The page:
George Davenport

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George Davenport
Born George William Davenport
Lincolnshire, England, United Kingdom
Died July 4, 1845(1845-07-04) (aged 62)
Rock Island, Illinois, United States
Cause of death Murdered
Nationality English-American
Occupation sailor, frontiersman, soldier, fur trader, Indian agent, city planner
Known for One of the first pioneers to settle in Rock Island; one of the co-founders of Davenport, Iowa.

Colonel George Davenport, born George William Davenport (1783 – July 4, 1845), was a 19th-century English-American sailor, frontiersman, fur trader, US Army soldier, Indian agent, and city planner. A prominent and well-known settler in the Iowa Territory, he was one of the earliest settlers in Rock Island and spent much of his life involved in the early settlement of the Mississippi Valley and the "Quad Cities". The present-day city of Davenport, Iowa, is named after him.[1]


Early life and military service

Born in Lincolnshire, England, Davenport became an apprentice to his uncle, a merchant captain, and went to sea at an early age. During the next several years, he visited ports in the Baltic as well as in France, Spain, and Portugal. In the fall of 1803, shortly after arriving with a cargo from Liverpool, Davenport was arrested with the rest of his crew while in port at St. Petersburg when the Czarist Russian government acceded to Napoleon's embargo on British vessels (the "Continental System"). Davenport was imprisoned until the spring when he was released and allowed to return to his home country.[2]

He arrived in New York the following summer. While in port, he suffered a severe leg injury while rescuing a fellow sailor who had fallen overboard. As the merchant ship was without a ship's surgeon, he was forced to stay in hospital while his ship returned to Liverpool. He left the hospital two months later and, acting on doctor's advice to live in the country, he lived in Rahway, New Jersey for a time before enlisting in the United States Army at Carlisle, Pennsylvania. Accepting a commission as sergeant, he was assigned to the 1st Infantry Regiment and assisted in recruiting for the army in Harrisburg, Pennsylvania, as well as training recruits at the Carlisle Barracks.[2]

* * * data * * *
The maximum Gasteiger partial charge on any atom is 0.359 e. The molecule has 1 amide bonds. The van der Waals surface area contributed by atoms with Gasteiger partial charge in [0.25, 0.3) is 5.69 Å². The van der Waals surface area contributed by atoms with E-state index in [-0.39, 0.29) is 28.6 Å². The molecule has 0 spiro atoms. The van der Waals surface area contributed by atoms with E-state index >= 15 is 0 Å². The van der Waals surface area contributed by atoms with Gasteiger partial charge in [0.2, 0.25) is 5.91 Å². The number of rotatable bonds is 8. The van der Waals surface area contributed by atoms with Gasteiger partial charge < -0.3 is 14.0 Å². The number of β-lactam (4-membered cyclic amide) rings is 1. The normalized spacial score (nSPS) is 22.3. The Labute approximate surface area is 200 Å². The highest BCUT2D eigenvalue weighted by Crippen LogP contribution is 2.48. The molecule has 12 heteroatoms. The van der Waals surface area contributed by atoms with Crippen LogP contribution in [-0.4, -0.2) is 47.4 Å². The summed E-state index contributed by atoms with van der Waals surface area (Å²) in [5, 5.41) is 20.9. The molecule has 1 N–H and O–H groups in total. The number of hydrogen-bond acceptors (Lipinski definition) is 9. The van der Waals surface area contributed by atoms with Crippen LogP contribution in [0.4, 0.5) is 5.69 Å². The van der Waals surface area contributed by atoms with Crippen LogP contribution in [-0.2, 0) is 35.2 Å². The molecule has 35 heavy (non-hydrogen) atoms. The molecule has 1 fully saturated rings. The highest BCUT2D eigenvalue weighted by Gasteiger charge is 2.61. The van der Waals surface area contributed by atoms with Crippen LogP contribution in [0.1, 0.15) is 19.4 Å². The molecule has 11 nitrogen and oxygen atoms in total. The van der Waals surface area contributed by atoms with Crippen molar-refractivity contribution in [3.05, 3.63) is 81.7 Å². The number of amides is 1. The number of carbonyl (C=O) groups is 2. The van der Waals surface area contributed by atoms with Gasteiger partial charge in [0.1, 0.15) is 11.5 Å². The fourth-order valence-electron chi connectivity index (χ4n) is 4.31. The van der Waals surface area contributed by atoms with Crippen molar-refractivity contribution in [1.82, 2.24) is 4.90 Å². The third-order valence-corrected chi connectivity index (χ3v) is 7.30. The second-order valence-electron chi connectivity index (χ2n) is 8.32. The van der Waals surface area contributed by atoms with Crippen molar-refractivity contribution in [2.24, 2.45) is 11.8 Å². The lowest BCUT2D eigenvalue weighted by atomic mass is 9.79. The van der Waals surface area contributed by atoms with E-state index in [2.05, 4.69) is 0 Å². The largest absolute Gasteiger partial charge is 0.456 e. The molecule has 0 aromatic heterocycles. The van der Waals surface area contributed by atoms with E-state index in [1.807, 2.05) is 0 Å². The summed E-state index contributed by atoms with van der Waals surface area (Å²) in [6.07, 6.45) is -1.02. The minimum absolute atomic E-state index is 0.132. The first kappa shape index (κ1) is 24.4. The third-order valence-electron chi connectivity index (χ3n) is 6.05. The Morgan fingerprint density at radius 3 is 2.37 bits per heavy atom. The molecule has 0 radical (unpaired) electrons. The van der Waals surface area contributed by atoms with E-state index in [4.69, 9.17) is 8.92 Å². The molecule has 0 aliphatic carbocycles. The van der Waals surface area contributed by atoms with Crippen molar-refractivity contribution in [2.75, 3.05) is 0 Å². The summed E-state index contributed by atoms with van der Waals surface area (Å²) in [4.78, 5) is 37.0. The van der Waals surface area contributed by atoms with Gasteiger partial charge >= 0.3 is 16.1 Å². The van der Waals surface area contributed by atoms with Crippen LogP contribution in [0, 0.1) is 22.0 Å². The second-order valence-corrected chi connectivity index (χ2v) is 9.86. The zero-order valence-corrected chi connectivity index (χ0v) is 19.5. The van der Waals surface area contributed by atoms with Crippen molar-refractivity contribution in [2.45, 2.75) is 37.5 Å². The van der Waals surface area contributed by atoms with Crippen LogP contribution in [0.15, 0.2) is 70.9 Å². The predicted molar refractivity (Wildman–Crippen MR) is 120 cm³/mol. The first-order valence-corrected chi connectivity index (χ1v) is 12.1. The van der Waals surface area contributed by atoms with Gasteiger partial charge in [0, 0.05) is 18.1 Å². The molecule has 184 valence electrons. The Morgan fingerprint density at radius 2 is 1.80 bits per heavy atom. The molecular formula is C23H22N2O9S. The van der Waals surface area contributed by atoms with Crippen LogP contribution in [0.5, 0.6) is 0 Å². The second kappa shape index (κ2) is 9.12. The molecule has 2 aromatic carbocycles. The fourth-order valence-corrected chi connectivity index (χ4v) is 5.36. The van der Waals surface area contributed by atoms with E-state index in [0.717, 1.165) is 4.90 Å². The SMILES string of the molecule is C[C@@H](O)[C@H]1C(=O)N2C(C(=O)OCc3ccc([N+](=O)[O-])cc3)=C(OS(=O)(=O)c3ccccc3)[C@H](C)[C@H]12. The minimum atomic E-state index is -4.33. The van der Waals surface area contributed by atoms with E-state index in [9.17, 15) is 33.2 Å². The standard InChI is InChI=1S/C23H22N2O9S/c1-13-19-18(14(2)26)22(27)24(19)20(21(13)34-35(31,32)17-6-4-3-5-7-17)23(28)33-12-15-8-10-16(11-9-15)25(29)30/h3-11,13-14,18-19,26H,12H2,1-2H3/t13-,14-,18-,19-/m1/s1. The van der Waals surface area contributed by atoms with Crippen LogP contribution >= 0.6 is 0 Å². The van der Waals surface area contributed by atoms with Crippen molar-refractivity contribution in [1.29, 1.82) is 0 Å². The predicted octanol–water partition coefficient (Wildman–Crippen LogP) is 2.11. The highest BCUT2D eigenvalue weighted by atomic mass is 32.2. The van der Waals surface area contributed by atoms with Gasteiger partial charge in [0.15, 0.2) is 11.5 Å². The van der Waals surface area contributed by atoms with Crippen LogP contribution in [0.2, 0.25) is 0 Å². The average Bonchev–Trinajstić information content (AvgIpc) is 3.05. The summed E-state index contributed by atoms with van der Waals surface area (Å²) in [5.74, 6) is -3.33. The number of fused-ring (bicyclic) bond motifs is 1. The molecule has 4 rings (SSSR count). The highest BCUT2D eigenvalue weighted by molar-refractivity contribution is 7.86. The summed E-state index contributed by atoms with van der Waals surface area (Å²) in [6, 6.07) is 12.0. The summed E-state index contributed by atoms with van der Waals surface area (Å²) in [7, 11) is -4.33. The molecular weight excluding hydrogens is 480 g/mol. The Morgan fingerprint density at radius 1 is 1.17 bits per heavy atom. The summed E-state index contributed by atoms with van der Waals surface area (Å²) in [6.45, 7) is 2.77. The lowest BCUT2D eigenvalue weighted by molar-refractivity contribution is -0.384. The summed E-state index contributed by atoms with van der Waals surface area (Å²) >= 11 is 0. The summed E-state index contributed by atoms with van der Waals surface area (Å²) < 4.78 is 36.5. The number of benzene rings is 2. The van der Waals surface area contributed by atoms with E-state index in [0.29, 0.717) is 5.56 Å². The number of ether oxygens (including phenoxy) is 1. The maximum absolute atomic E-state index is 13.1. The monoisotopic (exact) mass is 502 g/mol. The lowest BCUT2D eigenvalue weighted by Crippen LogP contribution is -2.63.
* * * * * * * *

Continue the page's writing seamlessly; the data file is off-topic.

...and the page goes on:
He remained in the army for the next several years, participating in the War of 1812 under General James Wilkinson. At the end of the Peoria War in late December 1813, he escorted the Pottawatomie peace delegation to St. Louis, where the peace treaty was signed. Chieftains in the delegation included Black Partridge, Senachwine, Comas, Shick Shack, Crow, and Gomo.[3][4]

Arrival in Rock Island

In the spring of 1816, he accompanied Colonel Lawrence as an army supplier for an expedition to Rock Island where Fort Armstrong was established. After he was discharged, he became a successful merchant and traded with the local tribes in the Illinois and Iowa territories for several years. Soon after his arrival, he built a double log cabin. This was the first permanent residence built in the Rock Island-area from which grew into a small frontier town. The first recorded religious service was held at his home in 1819.

Around this time, Davenport entered a partnership with fellow pioneer and fur trader Russell Farnham. Building a house on the mainland opposite of Rock Island, the two founded Farnhamsburg, a small village from which the present-day Rock Island, Illinois, stands. In 1825, Davenport was appointed the first postmaster of Rock Island when the post office was established.[5]

The following year, he resigned his position to became an agent for John Jacob Astor's American Fur Company with Farnham and oversaw its interests from Iowa to the Turkey River. During the Black Hawk War, he was made an assistant quartermaster with a commission of colonel by Governor John Reynolds.

In 1833, he moved from his double log cabin and built his home on a lower part of Rock Island near the old fort. Two years later, he and six others (including close friend Antoine LeClaire), purchased a large tract of land along the Mississippi River opposite the island. On this site, the town of Davenport, Iowa, was officially founded on February 23, 1836. In 1838, he succeeded U.S. Indian agent Joseph M. Street as a representative of the Sauk and Fox until 1840.[6] In 1842, he and several others negotiated a treaty on behalf of Governor John Chambers between the Iowa territorial government and the Sauk and Fox for the sale of their lands in Iowa.